Volkswagen (VW) has instructed Freshfields Bruckhaus Deringer to defend a raft of civil claims that will be brought in the UK and France in relation to the car giant’s global emissions scandal.

Lawyers from Freshfields’ London office are expected to work closely with a team from Kirkland & Ellis in Washington, which is understood to be representing the car manufacturer in the US, said a source close to the case.

The magic circle firm has also been instructed by VW in Germany to handle its recall of 2.4 million vehicles, with Freshfields’ Frankfurt partners Rolf Trittmann and Thomas Tschentscher and Hamburg partner Michael Haidinger leading the mandate.

A source close to Kirkland said there was never a question of VW turning to the US firm’s London office on the dispute as Freshfields has a “longstanding relationship with VW in Europe”.

Trittman has a historic relationship with VW in Germany. A team from Freshfields’ Düsseldorf and Frankfurt offices advised Porsche on its merger with VW in 2009 after it was previously a majority shareholder in the company.

The VW civil litigation instruction will be a huge mandate for Freshfields, as VW fights local legal issues in each country where it sold vehicles equipped with the emissions-cheating software and is subjected to a global regulatory investigation.

It has also emerged VW has instructed Jones Day to manage its internal investigation, after it admitted cheating on emissions tests last month in an international scandal.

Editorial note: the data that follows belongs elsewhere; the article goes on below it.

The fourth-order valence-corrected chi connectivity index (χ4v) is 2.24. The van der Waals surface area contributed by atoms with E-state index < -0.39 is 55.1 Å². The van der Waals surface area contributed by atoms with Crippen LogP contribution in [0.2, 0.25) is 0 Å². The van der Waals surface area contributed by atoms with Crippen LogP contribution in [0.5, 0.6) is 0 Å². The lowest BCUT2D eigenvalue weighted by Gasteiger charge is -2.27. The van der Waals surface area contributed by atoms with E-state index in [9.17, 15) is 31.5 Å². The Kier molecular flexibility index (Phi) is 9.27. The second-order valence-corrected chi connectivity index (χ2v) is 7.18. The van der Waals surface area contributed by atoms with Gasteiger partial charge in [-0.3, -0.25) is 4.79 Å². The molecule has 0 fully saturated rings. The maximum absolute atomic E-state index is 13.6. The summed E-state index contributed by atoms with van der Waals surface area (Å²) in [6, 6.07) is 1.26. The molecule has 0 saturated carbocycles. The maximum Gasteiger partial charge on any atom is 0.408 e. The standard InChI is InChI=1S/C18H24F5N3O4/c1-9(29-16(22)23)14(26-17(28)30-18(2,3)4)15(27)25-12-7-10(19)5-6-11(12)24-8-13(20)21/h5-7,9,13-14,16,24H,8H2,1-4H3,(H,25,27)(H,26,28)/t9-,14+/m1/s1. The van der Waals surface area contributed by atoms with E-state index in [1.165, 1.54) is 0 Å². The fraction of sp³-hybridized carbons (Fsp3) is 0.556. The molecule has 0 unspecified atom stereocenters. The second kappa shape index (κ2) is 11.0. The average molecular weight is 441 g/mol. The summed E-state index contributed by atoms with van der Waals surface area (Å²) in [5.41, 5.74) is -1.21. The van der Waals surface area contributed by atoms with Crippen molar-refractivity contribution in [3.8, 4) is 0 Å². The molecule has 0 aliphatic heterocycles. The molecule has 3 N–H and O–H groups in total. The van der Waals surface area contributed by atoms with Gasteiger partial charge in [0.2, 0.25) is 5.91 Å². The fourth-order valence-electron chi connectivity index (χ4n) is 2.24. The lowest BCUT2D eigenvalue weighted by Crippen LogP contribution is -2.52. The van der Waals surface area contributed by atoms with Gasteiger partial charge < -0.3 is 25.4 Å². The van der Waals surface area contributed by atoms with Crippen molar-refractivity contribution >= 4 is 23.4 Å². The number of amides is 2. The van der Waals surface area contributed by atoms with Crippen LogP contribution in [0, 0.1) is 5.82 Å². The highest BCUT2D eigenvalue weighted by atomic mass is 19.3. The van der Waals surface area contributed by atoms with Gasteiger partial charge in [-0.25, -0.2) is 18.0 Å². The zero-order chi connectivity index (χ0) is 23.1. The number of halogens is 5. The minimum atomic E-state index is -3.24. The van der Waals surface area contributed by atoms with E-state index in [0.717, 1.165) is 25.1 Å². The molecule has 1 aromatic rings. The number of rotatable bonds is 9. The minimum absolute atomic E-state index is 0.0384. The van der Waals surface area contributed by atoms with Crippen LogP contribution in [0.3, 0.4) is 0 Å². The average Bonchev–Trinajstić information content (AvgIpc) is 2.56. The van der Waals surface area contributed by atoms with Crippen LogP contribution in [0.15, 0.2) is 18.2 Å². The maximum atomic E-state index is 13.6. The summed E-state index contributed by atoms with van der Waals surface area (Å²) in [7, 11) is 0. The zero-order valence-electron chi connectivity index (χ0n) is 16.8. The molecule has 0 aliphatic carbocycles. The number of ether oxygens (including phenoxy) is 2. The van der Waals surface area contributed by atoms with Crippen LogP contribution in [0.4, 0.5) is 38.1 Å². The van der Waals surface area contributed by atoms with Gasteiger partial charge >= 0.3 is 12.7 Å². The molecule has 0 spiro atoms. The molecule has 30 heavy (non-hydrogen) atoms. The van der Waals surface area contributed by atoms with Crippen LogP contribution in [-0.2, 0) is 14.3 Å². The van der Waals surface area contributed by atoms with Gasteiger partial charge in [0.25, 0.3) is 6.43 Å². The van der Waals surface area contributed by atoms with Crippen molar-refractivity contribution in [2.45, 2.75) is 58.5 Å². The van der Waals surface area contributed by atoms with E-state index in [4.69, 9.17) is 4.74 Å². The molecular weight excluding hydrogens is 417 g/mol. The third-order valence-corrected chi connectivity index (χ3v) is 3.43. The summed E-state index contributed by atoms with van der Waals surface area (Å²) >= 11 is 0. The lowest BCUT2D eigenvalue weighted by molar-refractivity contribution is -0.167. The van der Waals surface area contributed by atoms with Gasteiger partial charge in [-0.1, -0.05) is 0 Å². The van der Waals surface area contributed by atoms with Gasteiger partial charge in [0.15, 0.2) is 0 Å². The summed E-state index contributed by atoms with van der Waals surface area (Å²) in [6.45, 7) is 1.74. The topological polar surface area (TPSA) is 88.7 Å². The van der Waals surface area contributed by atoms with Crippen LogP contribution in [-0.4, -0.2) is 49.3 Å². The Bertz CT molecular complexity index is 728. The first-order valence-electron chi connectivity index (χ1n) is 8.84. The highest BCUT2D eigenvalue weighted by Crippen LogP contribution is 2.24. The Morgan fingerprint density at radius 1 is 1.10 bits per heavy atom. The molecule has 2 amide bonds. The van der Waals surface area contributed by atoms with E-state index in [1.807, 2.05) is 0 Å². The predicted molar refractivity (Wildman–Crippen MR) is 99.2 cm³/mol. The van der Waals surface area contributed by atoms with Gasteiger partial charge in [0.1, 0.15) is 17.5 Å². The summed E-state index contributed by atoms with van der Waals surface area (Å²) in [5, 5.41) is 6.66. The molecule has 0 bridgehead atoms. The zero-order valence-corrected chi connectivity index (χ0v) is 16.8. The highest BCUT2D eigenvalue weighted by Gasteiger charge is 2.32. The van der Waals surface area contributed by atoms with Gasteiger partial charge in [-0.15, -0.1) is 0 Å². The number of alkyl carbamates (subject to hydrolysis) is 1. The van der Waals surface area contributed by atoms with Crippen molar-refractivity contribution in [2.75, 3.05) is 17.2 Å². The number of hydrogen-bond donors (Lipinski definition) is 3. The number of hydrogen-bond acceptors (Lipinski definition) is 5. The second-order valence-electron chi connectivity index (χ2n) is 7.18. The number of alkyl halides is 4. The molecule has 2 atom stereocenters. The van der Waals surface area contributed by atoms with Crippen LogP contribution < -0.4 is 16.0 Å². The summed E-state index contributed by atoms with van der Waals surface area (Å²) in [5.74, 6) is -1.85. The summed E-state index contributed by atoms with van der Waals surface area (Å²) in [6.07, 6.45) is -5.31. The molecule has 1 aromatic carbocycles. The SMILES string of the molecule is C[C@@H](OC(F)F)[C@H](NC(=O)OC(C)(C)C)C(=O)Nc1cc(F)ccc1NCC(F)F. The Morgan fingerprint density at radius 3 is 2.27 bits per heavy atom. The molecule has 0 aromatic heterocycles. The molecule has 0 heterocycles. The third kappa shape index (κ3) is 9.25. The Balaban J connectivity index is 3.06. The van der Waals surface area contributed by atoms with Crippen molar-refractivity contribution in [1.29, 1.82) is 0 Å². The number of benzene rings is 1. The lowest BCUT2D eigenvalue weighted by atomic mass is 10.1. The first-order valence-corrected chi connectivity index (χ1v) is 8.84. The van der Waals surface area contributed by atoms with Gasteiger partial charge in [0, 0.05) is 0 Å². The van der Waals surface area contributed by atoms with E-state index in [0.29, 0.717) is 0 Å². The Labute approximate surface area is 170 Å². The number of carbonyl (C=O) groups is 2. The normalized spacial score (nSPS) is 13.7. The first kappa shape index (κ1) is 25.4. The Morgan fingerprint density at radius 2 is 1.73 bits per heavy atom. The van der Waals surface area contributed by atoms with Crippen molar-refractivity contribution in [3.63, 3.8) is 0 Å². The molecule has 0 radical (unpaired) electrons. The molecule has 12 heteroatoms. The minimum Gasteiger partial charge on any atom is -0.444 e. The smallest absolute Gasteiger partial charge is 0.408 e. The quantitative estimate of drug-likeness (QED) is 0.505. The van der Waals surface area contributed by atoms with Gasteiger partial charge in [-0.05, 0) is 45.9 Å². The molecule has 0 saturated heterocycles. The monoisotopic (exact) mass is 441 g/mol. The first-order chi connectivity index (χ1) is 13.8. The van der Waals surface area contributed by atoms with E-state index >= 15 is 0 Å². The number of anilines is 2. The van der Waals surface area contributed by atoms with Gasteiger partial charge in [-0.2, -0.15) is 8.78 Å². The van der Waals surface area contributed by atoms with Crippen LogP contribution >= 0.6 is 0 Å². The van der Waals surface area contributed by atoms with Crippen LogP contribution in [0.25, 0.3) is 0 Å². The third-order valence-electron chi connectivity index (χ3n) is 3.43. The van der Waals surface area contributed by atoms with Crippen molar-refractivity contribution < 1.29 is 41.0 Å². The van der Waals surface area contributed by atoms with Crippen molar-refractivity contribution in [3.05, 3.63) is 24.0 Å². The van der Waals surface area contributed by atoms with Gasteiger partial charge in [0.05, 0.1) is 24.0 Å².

In the UK, claimant firms Slater & Gordon and Leigh Day are gearing up to launch actions against the VW by targeting tens of thousands of European car owners in what could amount to one of the biggest UK legal claims in history. Leigh Day’s team is led by product liability partner Bozena Michalowska Howells while Slater & Gordon head of group litigation Jacqueline Young is coordinating the firm’s work.

Quinn Emanuel Urquhart & Sullivan Hamburg managing partner Nadine Herrmann has been retained by litigation funder Bentham to bring a shareholder claim against the car giant in Germany that is expected to be valued in the tens of billions of euros.

VW lost $33bn (£22bn) in market value in the week after the emissions scandal broke worldwide 

Last month VW confirmed it would recall 11 million diesel vehicles that had cheated emissions tests. Slater & Gordon said around 500 people had contacted the firm to register their interest in bringing a claim in the first few days after the scandal hit headlines.

In the US, Kirkland partner Stuart Drake was copied into the Environmental Protection Agency (EPA) notice of violation, which fuelled initial rumours the firm had been instructed to defend VW following revelations of an investigation into its emissions compliance practices.

Freshfields declined to comment.